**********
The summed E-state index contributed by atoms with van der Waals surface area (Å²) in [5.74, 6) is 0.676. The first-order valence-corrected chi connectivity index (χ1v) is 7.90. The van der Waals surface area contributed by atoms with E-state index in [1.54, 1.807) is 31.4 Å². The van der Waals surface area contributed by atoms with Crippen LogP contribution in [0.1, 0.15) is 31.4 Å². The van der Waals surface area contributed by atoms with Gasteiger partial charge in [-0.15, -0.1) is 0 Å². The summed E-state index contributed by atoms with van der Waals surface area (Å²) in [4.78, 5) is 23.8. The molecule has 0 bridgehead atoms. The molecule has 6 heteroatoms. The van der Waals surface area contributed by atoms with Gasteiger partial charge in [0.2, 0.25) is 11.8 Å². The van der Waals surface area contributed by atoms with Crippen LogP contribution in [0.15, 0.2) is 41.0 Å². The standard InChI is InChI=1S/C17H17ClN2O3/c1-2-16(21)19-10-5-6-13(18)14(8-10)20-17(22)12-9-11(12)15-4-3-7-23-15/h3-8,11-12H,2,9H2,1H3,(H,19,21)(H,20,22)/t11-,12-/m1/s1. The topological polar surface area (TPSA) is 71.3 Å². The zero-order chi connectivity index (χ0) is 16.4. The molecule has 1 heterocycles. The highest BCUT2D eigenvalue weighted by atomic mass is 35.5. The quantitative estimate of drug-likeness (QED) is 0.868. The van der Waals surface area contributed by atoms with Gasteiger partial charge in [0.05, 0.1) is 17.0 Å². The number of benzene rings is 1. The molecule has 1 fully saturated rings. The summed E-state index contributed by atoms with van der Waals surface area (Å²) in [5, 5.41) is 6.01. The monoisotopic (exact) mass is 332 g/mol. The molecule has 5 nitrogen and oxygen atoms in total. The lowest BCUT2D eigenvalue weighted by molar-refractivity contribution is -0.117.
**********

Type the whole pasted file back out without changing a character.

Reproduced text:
The summed E-state index contributed by atoms with van der Waals surface area (Å²) in [5.74, 6) is 0.676. The first-order valence-corrected chi connectivity index (χ1v) is 7.90. The van der Waals surface area contributed by atoms with E-state index in [1.54, 1.807) is 31.4 Å². The van der Waals surface area contributed by atoms with Crippen LogP contribution in [0.1, 0.15) is 31.4 Å². The van der Waals surface area contributed by atoms with Gasteiger partial charge in [-0.15, -0.1) is 0 Å². The summed E-state index contributed by atoms with van der Waals surface area (Å²) in [4.78, 5) is 23.8. The molecule has 0 bridgehead atoms. The molecule has 6 heteroatoms. The van der Waals surface area contributed by atoms with Gasteiger partial charge in [0.2, 0.25) is 11.8 Å². The van der Waals surface area contributed by atoms with Crippen LogP contribution in [0.15, 0.2) is 41.0 Å². The standard InChI is InChI=1S/C17H17ClN2O3/c1-2-16(21)19-10-5-6-13(18)14(8-10)20-17(22)12-9-11(12)15-4-3-7-23-15/h3-8,11-12H,2,9H2,1H3,(H,19,21)(H,20,22)/t11-,12-/m1/s1. The topological polar surface area (TPSA) is 71.3 Å². The zero-order chi connectivity index (χ0) is 16.4. The molecule has 1 heterocycles. The highest BCUT2D eigenvalue weighted by atomic mass is 35.5. The quantitative estimate of drug-likeness (QED) is 0.868. The van der Waals surface area contributed by atoms with Gasteiger partial charge in [0.05, 0.1) is 17.0 Å². The number of benzene rings is 1. The molecule has 1 fully saturated rings. The summed E-state index contributed by atoms with van der Waals surface area (Å²) in [5, 5.41) is 6.01. The monoisotopic (exact) mass is 332 g/mol. The molecule has 5 nitrogen and oxygen atoms in total. The lowest BCUT2D eigenvalue weighted by molar-refractivity contribution is -0.117.